Renault team boss Flavio Briatore has dismissed suggestions that Sunday's title-deciding Brazilian Grand Prix could be overshadowed by dirty tricks.
Alonso will be hoping to celebrate in Brazil on Sunday
Fernando Alonso needs just one point to win the drivers' championship ahead of Ferrari's Michael Schumacher.
And Briatore insists the German's history of on-track collisions should be of no concern to Alonso.
"Michael is very professional and if he is involved in any accidents, then he loses the title anyway," he said.
Crucial championship races involving Schumacher have been marred by crashes in the past, most notably involving Briton Damon Hill in 1994 and Jacques Villeneuve in 1997.
Until the final lap, when you know you are champion, anything can still happen and we are taking nothing for granted
But Briatore is confident that Schumacher will abide by the rules in Brazil, saying: "I really don't have this kind of concern because Michael wants to leave Formula One in the right way.
"I know Michael very well and I don't think there is a problem. It's good for the press talking about that, good for the gossip and the newspapers, but it will be a normal, fair race."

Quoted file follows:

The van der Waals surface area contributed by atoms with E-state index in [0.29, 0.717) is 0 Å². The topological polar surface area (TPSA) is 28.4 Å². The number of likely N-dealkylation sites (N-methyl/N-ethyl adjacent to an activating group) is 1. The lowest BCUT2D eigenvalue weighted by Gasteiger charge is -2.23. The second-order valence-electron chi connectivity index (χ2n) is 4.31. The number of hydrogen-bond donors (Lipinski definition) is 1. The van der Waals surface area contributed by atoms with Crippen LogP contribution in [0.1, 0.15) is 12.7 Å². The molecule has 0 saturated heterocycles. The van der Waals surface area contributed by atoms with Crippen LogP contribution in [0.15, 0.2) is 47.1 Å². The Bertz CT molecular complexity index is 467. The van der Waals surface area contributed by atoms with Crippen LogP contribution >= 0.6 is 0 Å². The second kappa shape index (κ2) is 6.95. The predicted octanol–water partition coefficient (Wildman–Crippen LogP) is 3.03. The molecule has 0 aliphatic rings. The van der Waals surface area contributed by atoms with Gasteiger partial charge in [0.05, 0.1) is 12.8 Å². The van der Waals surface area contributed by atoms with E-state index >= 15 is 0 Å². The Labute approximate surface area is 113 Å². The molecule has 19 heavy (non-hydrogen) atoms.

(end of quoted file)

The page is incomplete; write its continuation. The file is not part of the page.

And, despite his 10-point lead, defending champion Alonso insists the championship is not over yet.
"I don't think it is over at all. Until the final lap, when you know you are champion, anything can still happen and we are taking nothing for granted," said the Spaniard.
"Our aim has to be to do a normal weekend, to get the maximum from the car without any big risks, and to finish the job."
Schumacher, who has publicly written off his chances of overhauling Alonso's lead, says he is concentrating on helping Ferrari win the constructors' championship.
Renault lead Ferrari by nine points in the race for the team title but Schumacher, who is retiring at the end of the season, said: "We will go on the full offensive and want a one-two because the boys deserve this title.
"That is the only chance we have to win and that is all that we can do. The constructors' championship would be fully deserved in my eyes.
"I am aware that after nearly 16 years this will be my last race. It goes without saying that I want to end with a good one."
Renault have agreed a three-year title partnership with Dutch banking giant ING, ending tobacco brand Mild Seven's long-running association with the team.
The outfit will be known as the ING Renault F1 Team from the beginning of the 2007 season, meaning that the title-deciding Brazilian Grand Prix will be the last featuring Japan Tobacco's colours.